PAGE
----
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In the last two months I started deliberately increasing the amount of coding time that is classical algorithm time. Not by working through books and problem sets, but by redefining day-to-day engineering problems that have an easy way out - bash away at it with "industry best practices" and whatever comes to mind, until it doesn't break - into formalized versions that become first data-driven, and then a DSL, so that each "100 lines" solution becomes an effective 1-liner, in the fashion suggested by VPRI's work on new languages. This motivates studying at the algorithmic level and researching PL theory to synthesize that ideal solution.

As a result of this, I am writing very, very few lines of code, in a start-and-stop fashion. I believe it is over 70% algorithmic at this point. The reliance on deep insight is leading me to actively avoid the typical coder's flow state and spend a lot more time on "sit and think" instead. If I hit flow for a long stretch something is wrong.

And, certainly, I would have more "shipping code" at the moment without going this route. But it's still ultimately guided by problems I'm familiar with from doing them the "best practices" way - and each time I make progress, I think to myself "why did I not do it this way before?" (It helps that I have a lot of freedom, working alone.)

Also, it's quite scary doing things this way. The high uncertainty about what the solution is, even knowing the problems well going in, is absolutely terrifying.

Can you show some code that is the result from this process?

It seems really interesting, although I've always consciously fought with the tendency to overformalize problems I don't yet understand well.

I'm embarrassed to show it since I only have parts of a system right now, not a finished system. But as I implied in the OP, the code I'm writing is mostly conventional algorithms and data structures; the twist is in some subtle detail that ripples out towards the top level. I'll give some examples which will hopefully be more instructive than a code dump.

One of my targets was the entity system used to describe a scene in video games. Conventionally this involves an OO hierarchy of some kind, either compositional or inheritance based. The problem is that you don't know up front all of the sorts of properties an entity will need and what algorithms it will work with; the integration of the various subsystems acting upon an entity is a high-maintenance area and tends to involve messy boilerplate data tracking. I pursued the problem further, and came up with a way to move the integration process out of the subsystems code.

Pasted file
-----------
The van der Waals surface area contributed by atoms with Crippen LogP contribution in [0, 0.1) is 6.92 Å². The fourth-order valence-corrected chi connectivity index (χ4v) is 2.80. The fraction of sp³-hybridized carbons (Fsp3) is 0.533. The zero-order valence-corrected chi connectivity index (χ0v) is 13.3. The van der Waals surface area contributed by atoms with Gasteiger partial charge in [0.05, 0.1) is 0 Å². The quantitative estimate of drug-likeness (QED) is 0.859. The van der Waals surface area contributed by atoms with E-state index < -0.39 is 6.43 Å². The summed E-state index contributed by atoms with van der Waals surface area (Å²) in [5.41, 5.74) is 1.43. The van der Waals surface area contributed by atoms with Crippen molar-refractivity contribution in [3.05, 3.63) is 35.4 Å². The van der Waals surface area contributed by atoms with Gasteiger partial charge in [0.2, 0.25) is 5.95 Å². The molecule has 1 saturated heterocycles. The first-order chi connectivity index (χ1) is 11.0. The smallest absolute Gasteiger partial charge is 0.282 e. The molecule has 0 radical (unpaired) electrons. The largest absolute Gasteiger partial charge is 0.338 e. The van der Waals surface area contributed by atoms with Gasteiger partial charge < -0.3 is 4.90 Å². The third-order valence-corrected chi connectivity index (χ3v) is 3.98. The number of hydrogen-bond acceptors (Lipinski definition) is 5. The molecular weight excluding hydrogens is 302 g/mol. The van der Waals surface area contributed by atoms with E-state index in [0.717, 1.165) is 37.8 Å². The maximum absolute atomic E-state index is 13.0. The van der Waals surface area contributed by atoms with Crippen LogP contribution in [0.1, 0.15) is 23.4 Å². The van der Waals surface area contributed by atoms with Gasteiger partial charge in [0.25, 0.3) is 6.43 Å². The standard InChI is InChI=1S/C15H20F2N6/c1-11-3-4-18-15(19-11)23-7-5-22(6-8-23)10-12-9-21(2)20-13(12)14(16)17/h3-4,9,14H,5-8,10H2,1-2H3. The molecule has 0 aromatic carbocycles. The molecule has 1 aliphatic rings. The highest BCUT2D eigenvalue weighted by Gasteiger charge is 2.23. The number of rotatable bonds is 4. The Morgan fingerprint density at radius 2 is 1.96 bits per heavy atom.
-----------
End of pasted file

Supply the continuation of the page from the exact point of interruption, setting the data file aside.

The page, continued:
This was done by creating a customized set of collections(array, key-value, bag) that associate their data against an entity structure, can handle multiple instances of data associated against the same entity, can efficiently access data of a specific entity, and can remove all of the data related to that entity upon a despawn request. Once these constraints are satisfied, the only thing each subsystem has to do is work with those collections.

Also of interest, and still in progress, is an implementation of J. Paul Morrison's "Flow Based Programming" concepts to control overall program structure. I was looking around at ways to minimize coupling, and this particular method added a degree of structure and contractual behavior.

The first thing that happened after taking on this concept was to work through the ramifications for interactive programs: I had to start with a big data structure containing all the state, and then split it out and merge it together to attain synchronized behaviors. This in turn motivated the entity system idea. It's a very spatial model, so I am now doing some work on a graphical tool.

NoFlo is an example of a more finished FBP implementation than mine: http://noflojs.org/

I have some other ideas too, but they're in a very early stage so there's little to say. Having prior experience in the domain is a huge help, and I wouldn't be taking this approach to conquer arbitrary new problems. I'd try to make at least one mess first ;)

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